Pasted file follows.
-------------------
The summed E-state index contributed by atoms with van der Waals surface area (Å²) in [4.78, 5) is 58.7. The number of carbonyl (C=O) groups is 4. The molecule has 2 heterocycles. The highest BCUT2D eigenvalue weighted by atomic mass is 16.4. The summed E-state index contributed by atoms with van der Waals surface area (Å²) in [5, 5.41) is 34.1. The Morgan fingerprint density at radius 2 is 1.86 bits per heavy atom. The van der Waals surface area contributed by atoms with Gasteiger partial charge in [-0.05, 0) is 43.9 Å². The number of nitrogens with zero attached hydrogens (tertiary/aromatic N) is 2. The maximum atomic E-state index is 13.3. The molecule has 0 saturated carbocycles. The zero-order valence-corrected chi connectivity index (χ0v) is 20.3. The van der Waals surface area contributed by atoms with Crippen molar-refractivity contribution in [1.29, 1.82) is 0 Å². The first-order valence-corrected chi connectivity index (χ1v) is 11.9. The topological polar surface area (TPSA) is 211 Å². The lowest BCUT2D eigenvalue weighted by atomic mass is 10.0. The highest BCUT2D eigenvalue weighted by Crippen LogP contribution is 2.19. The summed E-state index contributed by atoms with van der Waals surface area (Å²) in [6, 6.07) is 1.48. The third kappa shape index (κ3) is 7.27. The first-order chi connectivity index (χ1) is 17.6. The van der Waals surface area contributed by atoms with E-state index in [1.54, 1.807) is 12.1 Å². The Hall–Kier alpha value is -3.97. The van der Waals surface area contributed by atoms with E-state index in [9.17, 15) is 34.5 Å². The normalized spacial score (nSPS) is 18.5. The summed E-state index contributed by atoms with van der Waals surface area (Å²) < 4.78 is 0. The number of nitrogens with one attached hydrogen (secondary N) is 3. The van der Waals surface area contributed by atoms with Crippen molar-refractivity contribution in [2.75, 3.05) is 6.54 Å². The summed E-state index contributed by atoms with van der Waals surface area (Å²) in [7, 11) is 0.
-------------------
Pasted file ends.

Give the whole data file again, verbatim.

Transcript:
The summed E-state index contributed by atoms with van der Waals surface area (Å²) in [4.78, 5) is 58.7. The number of carbonyl (C=O) groups is 4. The molecule has 2 heterocycles. The highest BCUT2D eigenvalue weighted by atomic mass is 16.4. The summed E-state index contributed by atoms with van der Waals surface area (Å²) in [5, 5.41) is 34.1. The Morgan fingerprint density at radius 2 is 1.86 bits per heavy atom. The van der Waals surface area contributed by atoms with Gasteiger partial charge in [-0.05, 0) is 43.9 Å². The number of nitrogens with zero attached hydrogens (tertiary/aromatic N) is 2. The maximum atomic E-state index is 13.3. The molecule has 0 saturated carbocycles. The zero-order valence-corrected chi connectivity index (χ0v) is 20.3. The van der Waals surface area contributed by atoms with Crippen molar-refractivity contribution in [1.29, 1.82) is 0 Å². The first-order valence-corrected chi connectivity index (χ1v) is 11.9. The topological polar surface area (TPSA) is 211 Å². The lowest BCUT2D eigenvalue weighted by atomic mass is 10.0. The highest BCUT2D eigenvalue weighted by Crippen LogP contribution is 2.19. The summed E-state index contributed by atoms with van der Waals surface area (Å²) in [6, 6.07) is 1.48. The third kappa shape index (κ3) is 7.27. The first-order chi connectivity index (χ1) is 17.6. The van der Waals surface area contributed by atoms with E-state index in [1.54, 1.807) is 12.1 Å². The Hall–Kier alpha value is -3.97. The van der Waals surface area contributed by atoms with E-state index in [9.17, 15) is 34.5 Å². The normalized spacial score (nSPS) is 18.5. The summed E-state index contributed by atoms with van der Waals surface area (Å²) < 4.78 is 0. The number of nitrogens with one attached hydrogen (secondary N) is 3. The van der Waals surface area contributed by atoms with Crippen molar-refractivity contribution in [2.75, 3.05) is 6.54 Å². The summed E-state index contributed by atoms with van der Waals surface area (Å²) in [7, 11) is 0.